This is not the page I actually used. I lifted this screen grab from a Simrad demo boat at the NMEA conference. The software display is somewhat generic and this page is tweaked depending on the gear attached to it. In my case Sailboat was grayed out and the only two available boat types were displacement and outboard. Follow the screen instructions and fill in any blanks. Transition speed for a power boat is the lowest speed needed to maintain a comfortable plane.

Point the boat in a direction that gives you about a mile forward of maneuverability. Set the throttle to the recommended speed, press Autotune and let go of the helm. The best speed for a planing vessel is the highest speed you can go with no notable bow rise. This is around 7 or 8kts up to around 10 to 12kts tops. Bow rise will affect the tuning and make sure your seat back table is secure and trim tabs are in their fully upright position.

This is the part I like the best. In days of yore it would a tedious hour or two manually tuning the autopilot while plowing back and forth in the bay. Tweak the counter rudder and do it again, add some gain, oops not good reduce the gain. What happens now during an autotune at a very macro level is the pilot commands a turn of say 5 degrees. It uses its sensors to measure what actually happened and makes some algorithm changes to optimize. Repeat and with large and small turns and you can tell you're near the end when the boat straightens out and steers straight and it's done.

The autopilot works perfectly. Minimal cross track error and a clean dead straight wake. In fact the Optimus is doing the steering and is being told what to do by the Simrad pilot. Total time to do the install was six hours, and I could easily slash two hours off the next time I do it now that I have read all of the docs and lived the installation dream.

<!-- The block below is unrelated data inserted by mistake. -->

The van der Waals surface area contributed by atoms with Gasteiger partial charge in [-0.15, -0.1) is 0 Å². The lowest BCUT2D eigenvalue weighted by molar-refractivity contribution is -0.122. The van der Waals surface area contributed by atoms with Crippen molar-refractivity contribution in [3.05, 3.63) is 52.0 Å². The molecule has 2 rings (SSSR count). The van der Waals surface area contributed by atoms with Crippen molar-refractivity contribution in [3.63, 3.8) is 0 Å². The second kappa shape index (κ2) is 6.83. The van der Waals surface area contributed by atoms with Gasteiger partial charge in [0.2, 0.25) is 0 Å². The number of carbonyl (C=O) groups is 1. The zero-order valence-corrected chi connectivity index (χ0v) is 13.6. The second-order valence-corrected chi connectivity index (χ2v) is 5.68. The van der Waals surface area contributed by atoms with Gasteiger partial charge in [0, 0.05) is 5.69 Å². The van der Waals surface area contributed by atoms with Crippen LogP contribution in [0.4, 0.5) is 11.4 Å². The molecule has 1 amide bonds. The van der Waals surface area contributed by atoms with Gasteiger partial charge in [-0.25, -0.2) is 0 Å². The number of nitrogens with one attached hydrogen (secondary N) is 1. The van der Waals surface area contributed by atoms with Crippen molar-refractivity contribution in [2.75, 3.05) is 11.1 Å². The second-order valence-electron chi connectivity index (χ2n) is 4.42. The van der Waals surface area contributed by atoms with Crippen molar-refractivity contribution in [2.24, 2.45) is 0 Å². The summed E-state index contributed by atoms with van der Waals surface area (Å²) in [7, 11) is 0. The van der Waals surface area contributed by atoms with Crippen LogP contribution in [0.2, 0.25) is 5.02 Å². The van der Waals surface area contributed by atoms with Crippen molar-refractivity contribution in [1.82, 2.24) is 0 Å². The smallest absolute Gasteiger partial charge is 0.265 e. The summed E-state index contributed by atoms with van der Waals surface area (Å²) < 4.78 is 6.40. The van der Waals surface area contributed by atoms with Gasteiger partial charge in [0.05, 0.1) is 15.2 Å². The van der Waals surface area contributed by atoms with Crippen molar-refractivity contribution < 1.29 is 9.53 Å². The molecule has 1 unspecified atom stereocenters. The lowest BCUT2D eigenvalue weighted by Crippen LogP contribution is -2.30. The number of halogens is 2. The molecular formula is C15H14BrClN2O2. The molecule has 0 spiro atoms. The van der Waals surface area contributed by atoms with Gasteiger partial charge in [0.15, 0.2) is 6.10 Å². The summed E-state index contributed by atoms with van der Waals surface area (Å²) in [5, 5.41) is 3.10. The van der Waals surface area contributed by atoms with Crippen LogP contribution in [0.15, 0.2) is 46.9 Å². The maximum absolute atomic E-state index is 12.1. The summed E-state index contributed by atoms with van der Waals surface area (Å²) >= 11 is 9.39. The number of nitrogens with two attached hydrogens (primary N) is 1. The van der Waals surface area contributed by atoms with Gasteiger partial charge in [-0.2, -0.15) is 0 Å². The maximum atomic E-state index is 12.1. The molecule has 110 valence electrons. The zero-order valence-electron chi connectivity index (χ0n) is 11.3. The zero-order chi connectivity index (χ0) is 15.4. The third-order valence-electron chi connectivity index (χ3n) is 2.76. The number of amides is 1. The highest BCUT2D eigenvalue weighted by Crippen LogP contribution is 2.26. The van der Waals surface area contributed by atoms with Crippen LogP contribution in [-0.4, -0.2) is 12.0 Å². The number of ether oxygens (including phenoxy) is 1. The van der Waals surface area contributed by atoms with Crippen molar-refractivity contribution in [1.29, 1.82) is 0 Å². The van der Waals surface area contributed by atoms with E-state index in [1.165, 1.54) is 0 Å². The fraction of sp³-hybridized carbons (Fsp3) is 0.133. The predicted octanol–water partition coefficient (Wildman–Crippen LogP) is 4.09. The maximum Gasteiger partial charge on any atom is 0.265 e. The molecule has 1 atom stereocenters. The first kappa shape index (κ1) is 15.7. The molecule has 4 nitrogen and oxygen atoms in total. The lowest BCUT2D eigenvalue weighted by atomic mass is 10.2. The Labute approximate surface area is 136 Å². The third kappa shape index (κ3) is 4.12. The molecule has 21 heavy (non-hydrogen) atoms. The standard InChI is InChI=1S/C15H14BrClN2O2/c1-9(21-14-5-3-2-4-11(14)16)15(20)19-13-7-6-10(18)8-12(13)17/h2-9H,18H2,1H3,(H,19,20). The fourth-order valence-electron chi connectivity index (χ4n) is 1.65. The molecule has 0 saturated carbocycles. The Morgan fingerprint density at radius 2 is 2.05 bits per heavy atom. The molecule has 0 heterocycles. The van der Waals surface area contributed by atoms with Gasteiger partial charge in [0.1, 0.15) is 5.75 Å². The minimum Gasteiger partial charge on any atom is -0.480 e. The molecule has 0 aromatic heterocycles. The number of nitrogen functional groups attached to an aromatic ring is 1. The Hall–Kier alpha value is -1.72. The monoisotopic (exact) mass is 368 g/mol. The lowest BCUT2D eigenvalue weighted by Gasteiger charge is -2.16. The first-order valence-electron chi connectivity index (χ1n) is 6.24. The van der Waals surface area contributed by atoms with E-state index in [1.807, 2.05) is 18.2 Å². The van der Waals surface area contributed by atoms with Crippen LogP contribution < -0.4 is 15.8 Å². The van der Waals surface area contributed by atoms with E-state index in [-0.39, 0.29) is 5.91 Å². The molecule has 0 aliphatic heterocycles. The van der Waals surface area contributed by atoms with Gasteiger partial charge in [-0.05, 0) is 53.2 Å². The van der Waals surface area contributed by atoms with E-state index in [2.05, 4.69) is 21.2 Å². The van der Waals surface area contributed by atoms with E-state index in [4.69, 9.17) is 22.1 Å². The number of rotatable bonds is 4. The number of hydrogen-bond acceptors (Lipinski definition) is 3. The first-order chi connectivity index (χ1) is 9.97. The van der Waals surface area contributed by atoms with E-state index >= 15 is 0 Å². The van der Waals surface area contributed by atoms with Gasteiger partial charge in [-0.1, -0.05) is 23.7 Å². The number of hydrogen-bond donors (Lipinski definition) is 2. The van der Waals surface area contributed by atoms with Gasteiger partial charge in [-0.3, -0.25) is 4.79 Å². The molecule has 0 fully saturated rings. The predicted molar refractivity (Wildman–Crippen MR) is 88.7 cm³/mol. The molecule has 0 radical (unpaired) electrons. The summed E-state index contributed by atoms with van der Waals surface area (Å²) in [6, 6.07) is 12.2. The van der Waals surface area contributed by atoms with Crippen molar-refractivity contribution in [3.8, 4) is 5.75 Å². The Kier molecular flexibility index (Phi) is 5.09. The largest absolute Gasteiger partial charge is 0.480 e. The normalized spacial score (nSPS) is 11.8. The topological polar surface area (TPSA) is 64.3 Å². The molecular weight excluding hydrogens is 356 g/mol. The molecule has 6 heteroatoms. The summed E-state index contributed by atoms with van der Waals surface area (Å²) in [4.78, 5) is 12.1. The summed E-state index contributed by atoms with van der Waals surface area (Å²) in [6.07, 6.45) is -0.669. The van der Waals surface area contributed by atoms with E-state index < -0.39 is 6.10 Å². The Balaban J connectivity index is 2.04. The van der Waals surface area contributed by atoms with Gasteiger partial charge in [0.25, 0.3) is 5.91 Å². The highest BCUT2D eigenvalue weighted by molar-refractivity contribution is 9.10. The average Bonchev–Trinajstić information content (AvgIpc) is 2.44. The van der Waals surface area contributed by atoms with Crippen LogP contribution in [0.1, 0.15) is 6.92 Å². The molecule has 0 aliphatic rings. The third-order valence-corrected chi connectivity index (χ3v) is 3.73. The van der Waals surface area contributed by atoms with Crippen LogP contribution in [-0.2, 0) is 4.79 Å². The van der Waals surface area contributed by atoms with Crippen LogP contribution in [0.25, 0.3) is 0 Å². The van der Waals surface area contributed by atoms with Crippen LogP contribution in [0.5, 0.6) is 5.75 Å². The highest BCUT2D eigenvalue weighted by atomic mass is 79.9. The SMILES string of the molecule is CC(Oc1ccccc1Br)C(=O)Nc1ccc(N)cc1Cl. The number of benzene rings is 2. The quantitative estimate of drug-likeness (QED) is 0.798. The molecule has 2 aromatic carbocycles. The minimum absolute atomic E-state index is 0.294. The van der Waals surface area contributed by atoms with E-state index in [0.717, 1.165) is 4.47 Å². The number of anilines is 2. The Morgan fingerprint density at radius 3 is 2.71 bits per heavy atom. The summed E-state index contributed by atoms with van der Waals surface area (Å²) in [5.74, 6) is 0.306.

So is it suitable for DIY install. I think the answer is yes if you have some familiarity with NMEA and CANbus  networks. The tricky part you might need some help with is identifying the CANbus network and where to do the interface. If you're not sure then get professional help. I have seen what happens if you wire it incorrectly and it is not pretty or predictable.

This boat as you now know has a SeaStar Optimus 360 joystick steering system. It also has the new "Sea Station" option which I believe was formally introduced at the IBEX show this week while I was there. Not to step on others terminology who in turn stole it from many others this is a sky hook system. Translated, the boat has the ability to hold a stopped position with a further option to hold the position with a specific heading.

To pull this off they have dual GPS's in a housing and uses them to calculate both position and the heading without the need for a compass. The Sea Station also has a small display for set up and advising what mode the system is currently using.

It works really well but what impressed me even more is how well and gracefully the joystick steering works. I have been on many boats with joystick steering and in general they all worked well and did their job. But to be honest the shifting of the engines on most of these boats have all seemed to have a sense of violence about it. The clanking and banging and jumping of the engines makes me wince and at the same time wondering it they are using shaped charge explosives to shift the engines. Well it's not that bad, but it makes me think the transmission life will likely be shortened. The Telefex Optimus 360 is devoid of most of this. They have some secret sauce software and interfaces that hugely reduces the number of times it needs to shift the engines in the first place, and when it shifts it does it smoothly. It's the best Joystick system I have used to date and the Sea Station option functions smoothly and quietly even in fairly strong winds.